During the 2021 Jewish Disability Awareness, Acceptance and Inclusion Month (JDAIM) this past February, Jewish Family Service introduced the concept of Supported Decision-Making (SDM) to the community. On Sept. 30, JFS is running a program specifically geared towards educators, service agencies and other professionals to help them understand that SDM is an alternative to traditional guardianship.
SDM involves the individual with a disability (aka “decision-maker”) to select trusted advisors, such as friends, family members or even professionals, to serve as supporters. These supporters agree to help the decision-maker to understand, consider and navigate complex decisions. Ultimately, the individual with disabilities makes the final decision. This is an alternate model from that of guardianship, where an adult with a disability is deemed incapticated, and the court will appoint a guardian to act on behalf of the adult and make decisions for them. As a result, the adult with disability loses their rights.
“It is important these professionals know and understand the alternatives to guardianship, as SDM might not be a well-known option and instead of recommending guardianship, other options can be explored first,” said JFS Disability Liaison Amanda Thomas, Ph.D. “SDM is a nationally recognized process for assisting people with life choices, without removing an individual’s independence or self-determination. SDM will look different for everyone. We all have used SDM in one way or another for life decisions (like buying a house or a car).”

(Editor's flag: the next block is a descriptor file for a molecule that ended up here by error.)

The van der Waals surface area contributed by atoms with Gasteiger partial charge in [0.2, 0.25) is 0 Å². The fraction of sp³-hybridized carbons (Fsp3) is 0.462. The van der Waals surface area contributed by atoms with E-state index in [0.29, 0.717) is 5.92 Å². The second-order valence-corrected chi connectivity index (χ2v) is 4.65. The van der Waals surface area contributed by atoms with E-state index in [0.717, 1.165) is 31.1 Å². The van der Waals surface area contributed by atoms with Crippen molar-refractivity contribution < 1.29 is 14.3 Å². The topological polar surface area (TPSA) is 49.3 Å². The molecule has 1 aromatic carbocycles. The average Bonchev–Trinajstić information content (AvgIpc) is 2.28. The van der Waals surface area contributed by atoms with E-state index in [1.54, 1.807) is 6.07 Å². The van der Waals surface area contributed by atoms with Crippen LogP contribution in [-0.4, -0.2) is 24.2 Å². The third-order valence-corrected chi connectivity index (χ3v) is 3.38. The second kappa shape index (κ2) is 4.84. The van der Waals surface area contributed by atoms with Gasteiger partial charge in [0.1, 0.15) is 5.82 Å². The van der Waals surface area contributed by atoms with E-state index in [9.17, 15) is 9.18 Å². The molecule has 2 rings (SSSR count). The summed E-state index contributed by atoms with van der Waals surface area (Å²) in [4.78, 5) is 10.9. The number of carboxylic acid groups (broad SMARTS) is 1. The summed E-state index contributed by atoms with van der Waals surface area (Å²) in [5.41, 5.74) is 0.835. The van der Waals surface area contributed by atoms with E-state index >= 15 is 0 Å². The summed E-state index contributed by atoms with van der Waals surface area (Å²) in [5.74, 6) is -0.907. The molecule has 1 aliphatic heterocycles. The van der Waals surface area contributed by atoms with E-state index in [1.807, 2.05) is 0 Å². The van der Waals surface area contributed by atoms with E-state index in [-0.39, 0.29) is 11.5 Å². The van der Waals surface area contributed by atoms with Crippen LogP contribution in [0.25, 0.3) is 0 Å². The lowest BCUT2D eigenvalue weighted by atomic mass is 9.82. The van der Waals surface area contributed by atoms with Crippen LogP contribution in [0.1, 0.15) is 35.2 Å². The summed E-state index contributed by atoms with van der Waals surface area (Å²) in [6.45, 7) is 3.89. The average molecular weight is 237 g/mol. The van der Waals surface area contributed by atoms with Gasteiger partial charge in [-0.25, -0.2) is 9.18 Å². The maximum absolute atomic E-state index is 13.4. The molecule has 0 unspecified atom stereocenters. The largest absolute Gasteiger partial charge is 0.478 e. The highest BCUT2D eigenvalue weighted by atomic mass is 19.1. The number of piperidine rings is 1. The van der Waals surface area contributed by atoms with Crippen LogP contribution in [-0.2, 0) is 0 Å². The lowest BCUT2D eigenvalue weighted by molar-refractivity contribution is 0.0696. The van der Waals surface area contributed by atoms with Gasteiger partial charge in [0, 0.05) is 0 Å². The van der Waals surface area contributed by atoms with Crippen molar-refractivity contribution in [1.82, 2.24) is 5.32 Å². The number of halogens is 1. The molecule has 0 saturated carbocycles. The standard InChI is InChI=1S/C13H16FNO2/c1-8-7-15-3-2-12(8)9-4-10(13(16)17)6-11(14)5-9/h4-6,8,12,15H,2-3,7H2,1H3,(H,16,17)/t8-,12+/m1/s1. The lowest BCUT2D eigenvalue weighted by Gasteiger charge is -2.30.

The Sept. 30 program is co-sponsored by JFS and Lehigh Valley Center of Independent Living (LVCIL), who have formed a partnership to educate, implement and advocate for SDM in the Lehigh Valley. Thomas is the program manager of LVCIL’s Adaptations group, which works with adults with disabilities. She joined the JFS staff this summer as their new disability liaison.
Thomas’s doctorate is in special education, and she has over 13 years of experience working with individuals with disabilities as a classroom teacher, adjunct professor, researcher and program manager. In addition to the SDM event, she is already beginning to look at the programming for next year’s JDAIM and to plan other initiatives on disability awareness, such as inclusive practices for clergy. She is also hoping to present a program in the future for adults with disabilities to help them understand SDM and their rights.
Learn more and register here.